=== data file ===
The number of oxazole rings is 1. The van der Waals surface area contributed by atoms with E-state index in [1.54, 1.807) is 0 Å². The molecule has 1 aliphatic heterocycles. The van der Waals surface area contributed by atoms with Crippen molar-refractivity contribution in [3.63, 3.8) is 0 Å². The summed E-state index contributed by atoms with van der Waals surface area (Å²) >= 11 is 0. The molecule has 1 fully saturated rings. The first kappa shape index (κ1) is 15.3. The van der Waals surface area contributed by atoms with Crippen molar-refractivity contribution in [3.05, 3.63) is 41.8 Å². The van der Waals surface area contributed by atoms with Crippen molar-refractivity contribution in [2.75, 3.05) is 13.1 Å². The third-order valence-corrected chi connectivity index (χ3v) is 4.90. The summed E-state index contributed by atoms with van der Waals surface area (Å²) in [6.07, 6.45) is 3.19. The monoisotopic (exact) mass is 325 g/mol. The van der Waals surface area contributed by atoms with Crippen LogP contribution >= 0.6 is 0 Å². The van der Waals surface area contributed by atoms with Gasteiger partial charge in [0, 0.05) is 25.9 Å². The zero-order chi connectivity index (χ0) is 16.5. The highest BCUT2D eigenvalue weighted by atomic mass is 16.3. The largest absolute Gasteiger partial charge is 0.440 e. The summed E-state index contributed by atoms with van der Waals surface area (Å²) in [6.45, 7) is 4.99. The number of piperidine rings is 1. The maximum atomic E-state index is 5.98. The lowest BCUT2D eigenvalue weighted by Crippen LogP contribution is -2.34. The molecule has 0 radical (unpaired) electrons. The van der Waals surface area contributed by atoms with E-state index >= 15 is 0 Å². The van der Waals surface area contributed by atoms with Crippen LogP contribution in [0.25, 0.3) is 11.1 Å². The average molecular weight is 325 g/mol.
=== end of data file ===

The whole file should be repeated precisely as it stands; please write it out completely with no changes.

The number of oxazole rings is 1. The van der Waals surface area contributed by atoms with E-state index in [1.54, 1.807) is 0 Å². The molecule has 1 aliphatic heterocycles. The van der Waals surface area contributed by atoms with Crippen molar-refractivity contribution in [3.63, 3.8) is 0 Å². The summed E-state index contributed by atoms with van der Waals surface area (Å²) >= 11 is 0. The molecule has 1 fully saturated rings. The first kappa shape index (κ1) is 15.3. The van der Waals surface area contributed by atoms with Crippen molar-refractivity contribution in [3.05, 3.63) is 41.8 Å². The van der Waals surface area contributed by atoms with Crippen molar-refractivity contribution in [2.75, 3.05) is 13.1 Å². The third-order valence-corrected chi connectivity index (χ3v) is 4.90. The summed E-state index contributed by atoms with van der Waals surface area (Å²) in [6.07, 6.45) is 3.19. The monoisotopic (exact) mass is 325 g/mol. The van der Waals surface area contributed by atoms with Crippen LogP contribution >= 0.6 is 0 Å². The van der Waals surface area contributed by atoms with Gasteiger partial charge in [0, 0.05) is 25.9 Å². The zero-order chi connectivity index (χ0) is 16.5. The highest BCUT2D eigenvalue weighted by atomic mass is 16.3. The largest absolute Gasteiger partial charge is 0.440 e. The summed E-state index contributed by atoms with van der Waals surface area (Å²) in [6.45, 7) is 4.99. The number of piperidine rings is 1. The maximum atomic E-state index is 5.98. The lowest BCUT2D eigenvalue weighted by Crippen LogP contribution is -2.34. The molecule has 0 radical (unpaired) electrons. The van der Waals surface area contributed by atoms with E-state index >= 15 is 0 Å². The van der Waals surface area contributed by atoms with Crippen LogP contribution in [0.25, 0.3) is 11.1 Å². The average molecular weight is 325 g/mol.